Investor

Investor Laurent Groll buys Doral Warehouses for $18 million

8280 Northwest 64th St and 6350 Northwest 82nd Avenue (Loopnet)

Laurent Groll bought a pair of industrial buildings adjacent to Doral for $18.1 million.

An entity run by the Miami Beach-based real estate investor acquired two warehouses covering nearly 93,000 square feet at 8280 Northwest 64th Street and 6350 Northwest 82nd Avenue, records show. Groll’s subsidiary secured a $10.8 million loan from Bank of America.

The deal comes down to about $188 per square foot for the buildings.

The sellers, two entities managed by William and Charlotte Lyons in Englewood, Florida, purchased the two properties in 1996, records show. The previous sale price is not mentioned in the deed. The buildings were completed in 1983 and 1989.

In July, Groll and his partners, Nelson Gonzalez and Alfredo Xiques, flipped waterfront land in Miami Beach to $14 million for a gain of 31%, one month after the acquisition of the property. The previous month, a Groll entity paid $15 million for an office complex in Miami Lakes, records show.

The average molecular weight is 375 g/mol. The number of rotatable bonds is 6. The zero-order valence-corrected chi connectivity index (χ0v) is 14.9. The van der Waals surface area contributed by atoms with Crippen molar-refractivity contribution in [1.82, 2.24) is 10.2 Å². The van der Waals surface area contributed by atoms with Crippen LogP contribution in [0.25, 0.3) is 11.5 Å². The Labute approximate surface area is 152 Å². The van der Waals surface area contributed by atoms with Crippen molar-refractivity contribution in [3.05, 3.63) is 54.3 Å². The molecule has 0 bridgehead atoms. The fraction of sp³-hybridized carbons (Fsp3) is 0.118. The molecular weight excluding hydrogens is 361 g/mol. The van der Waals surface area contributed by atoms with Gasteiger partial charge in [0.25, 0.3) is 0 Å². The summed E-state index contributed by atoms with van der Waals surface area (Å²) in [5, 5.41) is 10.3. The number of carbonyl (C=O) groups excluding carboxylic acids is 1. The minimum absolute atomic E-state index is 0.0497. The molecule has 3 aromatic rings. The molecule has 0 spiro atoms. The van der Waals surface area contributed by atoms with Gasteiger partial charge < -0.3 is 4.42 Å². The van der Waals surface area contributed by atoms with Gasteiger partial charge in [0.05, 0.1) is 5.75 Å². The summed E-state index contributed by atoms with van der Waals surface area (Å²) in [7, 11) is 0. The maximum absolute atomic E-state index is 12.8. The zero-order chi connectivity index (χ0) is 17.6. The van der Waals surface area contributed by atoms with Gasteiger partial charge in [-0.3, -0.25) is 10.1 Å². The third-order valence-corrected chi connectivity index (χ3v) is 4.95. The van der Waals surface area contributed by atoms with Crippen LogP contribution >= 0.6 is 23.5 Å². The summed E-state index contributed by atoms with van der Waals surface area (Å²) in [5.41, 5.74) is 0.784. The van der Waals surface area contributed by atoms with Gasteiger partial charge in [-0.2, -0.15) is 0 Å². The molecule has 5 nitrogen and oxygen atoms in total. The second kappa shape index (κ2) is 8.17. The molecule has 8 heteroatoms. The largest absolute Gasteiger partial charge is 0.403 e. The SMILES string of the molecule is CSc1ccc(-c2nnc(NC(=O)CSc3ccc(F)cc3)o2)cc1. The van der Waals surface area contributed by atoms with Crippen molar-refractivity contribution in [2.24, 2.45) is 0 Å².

Groll has taken over the Doral warehouses at a time when landlords keep asking rents from The South Florida Industrial Market. According to JLL, warehouse vacancy rates in Miami-Dade, Broward and Palm Beach counties hit a record high single digit during the third quarter.

The vacancy rate in Miami-Dade has fallen to 1.8 percent in the quarter, compared to 4.5% in the same period last year, JLL found. As a result, asking rents reached $14.35 per square foot in the third quarter, compared to $8.84 per square foot during the same period last year.

Demand is so strong in Miami-Dade that developers are running out of land to build new industrial projects. Earlier this week, the Miami-Dade County Commission voted 8-4 to allow developers Stephen Blumenthal and Jose Hevia to build a massive industrial development on 379 acres in Southwest Miami-Dade which is outside the Urban Development Boundary, or UDB.

The boundary is intended to limit the encroachment of new developments on farmland, wetlands, the Everglades and Biscayne Bay. The developers have pledged to donate 611 acres of land to Miami-Dade’s Environmentally Threatened Lands Program to gain county commission approval.